The liquid in the longer drop is effectively sucking up the liquid in the shorter end because it there is more of it and therefore heavier.

But it is still sucking.

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Exactly

So right. The key is potential energy as provided by gravity, nothing else. Besides, siphoning in vacuum would actually be faster if one closed the source reservoir and let gas pressure help gravity, at the cost of some liquid.

The worst thing about science is that it takes absolutely no thinking to bring the most horrible statements out in the world, but driving them back into the cave is hard work...

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Yes quite

Atmospheric pressure is required to hold the column(s) of liquid together and preventing it from collapsing, end of. The driving force is gravity.

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Grenade

Not a great week for Aussies

Austrlians have had there physics and cricketing abilities tested and they've been found wanting.

What next? Maybe a study confirming their beer is horsepiss?

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Pint

Depends whether you test export or domestic

We are famous for exporting Foster's. If you test that you will undoubtedly find it is horse piss, at least on the days the emus hadn't been well. We export it just to get the damn stuff out of our country.

On the other hand, if you test the stuff Australians actually drink you'll find it's better beer than anywhere in the world except perhaps Belgium and the Czech Republic.

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Joke

Silly question...

...but isn't atmospheric pressure due to gravity in the first place?

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Paris Hilton

Weighty Discussion

From Robert Weaver:

'Air "weighs" about 14.7 pounds per square inch of area on which it rests, including the surface of a liquid; this pressurizes the liquid to this amount.'

From Wikipedia:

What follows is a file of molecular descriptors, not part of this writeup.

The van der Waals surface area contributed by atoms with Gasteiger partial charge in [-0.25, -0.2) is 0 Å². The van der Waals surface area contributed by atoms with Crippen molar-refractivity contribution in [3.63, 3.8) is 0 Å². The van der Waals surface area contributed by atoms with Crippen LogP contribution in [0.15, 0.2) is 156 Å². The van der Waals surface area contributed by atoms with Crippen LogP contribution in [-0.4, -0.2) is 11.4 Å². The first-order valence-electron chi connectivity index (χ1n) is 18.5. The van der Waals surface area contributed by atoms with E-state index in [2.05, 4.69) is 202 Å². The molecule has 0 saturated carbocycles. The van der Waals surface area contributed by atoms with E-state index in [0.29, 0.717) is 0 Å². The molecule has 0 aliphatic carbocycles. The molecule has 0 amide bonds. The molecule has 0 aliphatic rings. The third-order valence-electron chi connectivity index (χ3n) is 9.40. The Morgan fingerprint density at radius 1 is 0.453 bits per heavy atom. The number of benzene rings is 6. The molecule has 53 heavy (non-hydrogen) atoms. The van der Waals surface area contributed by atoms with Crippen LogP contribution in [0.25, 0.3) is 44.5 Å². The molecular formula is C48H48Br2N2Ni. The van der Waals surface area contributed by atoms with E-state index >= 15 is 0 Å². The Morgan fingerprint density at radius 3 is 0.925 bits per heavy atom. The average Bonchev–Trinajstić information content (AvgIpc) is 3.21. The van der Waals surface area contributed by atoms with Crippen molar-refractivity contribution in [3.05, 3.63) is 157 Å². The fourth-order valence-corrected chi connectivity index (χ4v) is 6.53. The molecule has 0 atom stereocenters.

"Atmospheric pressure is the force per unit area exerted against a surface by the weight of air above that surface in the Earth's atmosphere."

So let's assume that Weaver is correct and siphoning is caused by atmospheric pressure. What causes atmospheric pressure? Weight. What causes weight? Gravity. So what force drives this process, even if Weaver is correct?

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Why do I get downvoted...

...and you don't, when we said the same thing? Boo, I question the consistency of people who downvote!

Also, if your total downvotes exceed your upvotes, do you get shouted at by the Moderatrix or something?

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A little from column A, a little from column B?

Isn't it actually a case of both, rather than one or the other?

Gravity acts on the liquid in the open end of the pipe 'pulling' it out. This creates a lower pressure in the pipe vs. atmospheric pressure acting on the surface of the liquid in the reservoir 'pushing' it in to the pipe.

Take away atmospheric pressure (seal the reservoir for example) and any liquid extracted via gravity will reduce pressure in the reservoir - and I doubt the syphon will keep going for long. Take gravity away (in space should do) and I doubt the liquid will have any inclination to go anywhere in particular.